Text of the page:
To find out more about these and other disorders, ask your physician. You can also call our office and ask to have information mailed, or borrow a public education video on a particular subject. It is possible to participate in an education-focused screening to determine possible symptoms you may be experiencing.

How Common Is Mental Illness?

  • Schizophrenia affects 1% of the Canadian population.
  • Anxiety disorders affect 5% of the household population, causing mild to severe impairment.
  • Suicide accounts for 24% of all deaths among 15-24 year olds and 16% among 25-44 year olds.
  • Suicide is one of the leading causes of death in both men and women from adolescence to middle age.
  • The mortality rate due to suicide among men is four times the rate among women.

What Causes Mental Illness?

  • A complex interplay of genetic, biological, personality and environmental factors causes mental illnesses.
  • Almost one half (49%) of those who feel they have suffered from depression or anxiety have never gone to see a doctor about this problem.
  • Stigma or discrimination attached to mental illnesses presents a serious barrier, not only to diagnosis and treatment but also to acceptance in the community.
  • Mental illnesses can be treated effectively.

Who Is Affected?

  • Mental illness indirectly affects all Canadians at some time through a family member, friend or colleague.
  • 20% of Canadians will personally experience a mental illness in their lifetime.
  • Mental illness affects people of all ages, educational and income levels, and cultures.
  • Approximately 8% of adults will experience major depression at some time in their lives.
  • About 1% of Canadians will experience bipolar disorder (or “manic depression”).

Cited from: Canadian Mental Health Association

What Is the Economic Cost?

  • The economic cost of mental illnesses in Canada for the health care system was estimated to be at least $7.9 billion in 1998 – $4.7 billion in care, and $3.2 billion in disability and early death.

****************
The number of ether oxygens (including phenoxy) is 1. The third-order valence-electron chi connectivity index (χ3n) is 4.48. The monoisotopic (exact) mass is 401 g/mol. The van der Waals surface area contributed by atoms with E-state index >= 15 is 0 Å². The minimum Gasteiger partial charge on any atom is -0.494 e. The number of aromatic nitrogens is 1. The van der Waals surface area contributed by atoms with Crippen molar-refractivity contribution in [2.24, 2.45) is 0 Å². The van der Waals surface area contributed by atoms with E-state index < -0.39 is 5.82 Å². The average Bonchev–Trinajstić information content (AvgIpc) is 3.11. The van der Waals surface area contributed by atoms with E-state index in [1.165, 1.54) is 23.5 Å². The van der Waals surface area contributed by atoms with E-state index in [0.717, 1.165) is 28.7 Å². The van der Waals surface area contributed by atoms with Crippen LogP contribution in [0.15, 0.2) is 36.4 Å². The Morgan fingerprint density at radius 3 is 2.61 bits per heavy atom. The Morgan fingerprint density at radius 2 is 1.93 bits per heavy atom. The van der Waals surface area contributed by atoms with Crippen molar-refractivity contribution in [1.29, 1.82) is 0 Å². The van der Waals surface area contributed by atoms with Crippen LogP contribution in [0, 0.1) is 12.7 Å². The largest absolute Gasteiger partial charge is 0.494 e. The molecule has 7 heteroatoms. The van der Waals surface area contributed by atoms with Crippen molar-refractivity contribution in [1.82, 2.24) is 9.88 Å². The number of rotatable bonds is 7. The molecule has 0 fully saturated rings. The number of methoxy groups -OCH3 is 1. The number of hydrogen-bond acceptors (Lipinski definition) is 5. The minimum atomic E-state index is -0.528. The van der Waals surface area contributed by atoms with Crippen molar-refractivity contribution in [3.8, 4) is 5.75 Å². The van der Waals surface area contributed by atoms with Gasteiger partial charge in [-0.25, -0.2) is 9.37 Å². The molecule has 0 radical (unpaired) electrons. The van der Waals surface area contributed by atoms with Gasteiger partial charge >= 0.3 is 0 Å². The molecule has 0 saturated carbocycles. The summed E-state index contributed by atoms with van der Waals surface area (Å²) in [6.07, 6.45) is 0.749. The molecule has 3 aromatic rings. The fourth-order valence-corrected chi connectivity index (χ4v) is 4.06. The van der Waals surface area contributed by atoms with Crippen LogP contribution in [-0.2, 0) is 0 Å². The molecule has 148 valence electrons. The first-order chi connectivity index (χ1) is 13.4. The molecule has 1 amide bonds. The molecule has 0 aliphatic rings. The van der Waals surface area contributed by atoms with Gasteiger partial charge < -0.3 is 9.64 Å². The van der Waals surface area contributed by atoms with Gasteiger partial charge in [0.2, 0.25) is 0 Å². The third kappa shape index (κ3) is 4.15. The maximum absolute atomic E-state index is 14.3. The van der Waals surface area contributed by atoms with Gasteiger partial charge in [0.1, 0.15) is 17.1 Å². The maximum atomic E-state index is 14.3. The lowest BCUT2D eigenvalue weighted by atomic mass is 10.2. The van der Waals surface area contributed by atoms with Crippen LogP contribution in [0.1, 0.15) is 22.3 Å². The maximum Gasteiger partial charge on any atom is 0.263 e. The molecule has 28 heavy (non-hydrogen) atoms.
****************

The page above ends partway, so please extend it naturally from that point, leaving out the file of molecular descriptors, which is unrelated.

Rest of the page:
• An additional $6.3 billion was spent on uninsured mental health services and time off work for depression and distress that was not treated by the health care system.
  • In 1999, 3.8% of all admissions in general hospitals (1.5 million hospital days) were due to anxiety disorders, bipolar disorders, schizophrenia, major depression, personality disorders, eating disorders and suicidal behavior.

Sources: The Report on Mental Illness in Canada, October 2002. EBIC 1998 (Health Canada 2002), Stephens et al., 2001

The most frequent reason identified (by far) by Canadians in a survey of 1600 Canadians in four geographic regions, for why they would not seek professional help for a perceived mental disorder, was the stigma they associated with having a disorder, and someone’s finding out they were in treatment. This despite the fact that depression, for example, is more treatable than most physical illnesses, but without treatment is very likely to be ongoingly disabling.

If you wonder about yourself, or someone you care about, you should ask your doctor for an assessment.